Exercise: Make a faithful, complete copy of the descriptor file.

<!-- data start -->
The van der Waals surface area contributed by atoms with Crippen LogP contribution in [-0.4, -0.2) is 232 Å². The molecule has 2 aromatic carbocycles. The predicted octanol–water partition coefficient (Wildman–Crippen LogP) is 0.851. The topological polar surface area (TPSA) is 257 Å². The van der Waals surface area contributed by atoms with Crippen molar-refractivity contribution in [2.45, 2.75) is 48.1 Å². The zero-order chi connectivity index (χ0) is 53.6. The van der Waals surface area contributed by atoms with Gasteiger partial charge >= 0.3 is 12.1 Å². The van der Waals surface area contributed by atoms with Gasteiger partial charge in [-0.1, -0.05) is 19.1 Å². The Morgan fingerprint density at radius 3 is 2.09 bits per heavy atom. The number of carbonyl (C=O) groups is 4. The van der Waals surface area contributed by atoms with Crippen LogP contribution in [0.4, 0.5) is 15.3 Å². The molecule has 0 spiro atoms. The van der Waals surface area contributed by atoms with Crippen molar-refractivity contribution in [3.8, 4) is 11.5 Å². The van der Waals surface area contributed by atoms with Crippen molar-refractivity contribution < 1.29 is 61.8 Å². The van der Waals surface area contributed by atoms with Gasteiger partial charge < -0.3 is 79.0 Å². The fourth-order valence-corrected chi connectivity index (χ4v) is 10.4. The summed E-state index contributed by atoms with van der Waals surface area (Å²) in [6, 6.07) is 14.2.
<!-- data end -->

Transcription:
The van der Waals surface area contributed by atoms with Crippen LogP contribution in [-0.4, -0.2) is 232 Å². The molecule has 2 aromatic carbocycles. The predicted octanol–water partition coefficient (Wildman–Crippen LogP) is 0.851. The topological polar surface area (TPSA) is 257 Å². The van der Waals surface area contributed by atoms with Crippen molar-refractivity contribution in [2.45, 2.75) is 48.1 Å². The zero-order chi connectivity index (χ0) is 53.6. The van der Waals surface area contributed by atoms with Gasteiger partial charge >= 0.3 is 12.1 Å². The van der Waals surface area contributed by atoms with Gasteiger partial charge in [-0.1, -0.05) is 19.1 Å². The Morgan fingerprint density at radius 3 is 2.09 bits per heavy atom. The number of carbonyl (C=O) groups is 4. The van der Waals surface area contributed by atoms with Crippen LogP contribution in [0.4, 0.5) is 15.3 Å². The molecule has 0 spiro atoms. The van der Waals surface area contributed by atoms with Crippen molar-refractivity contribution in [3.8, 4) is 11.5 Å². The van der Waals surface area contributed by atoms with Crippen molar-refractivity contribution < 1.29 is 61.8 Å². The van der Waals surface area contributed by atoms with Gasteiger partial charge < -0.3 is 79.0 Å². The fourth-order valence-corrected chi connectivity index (χ4v) is 10.4. The summed E-state index contributed by atoms with van der Waals surface area (Å²) in [6, 6.07) is 14.2.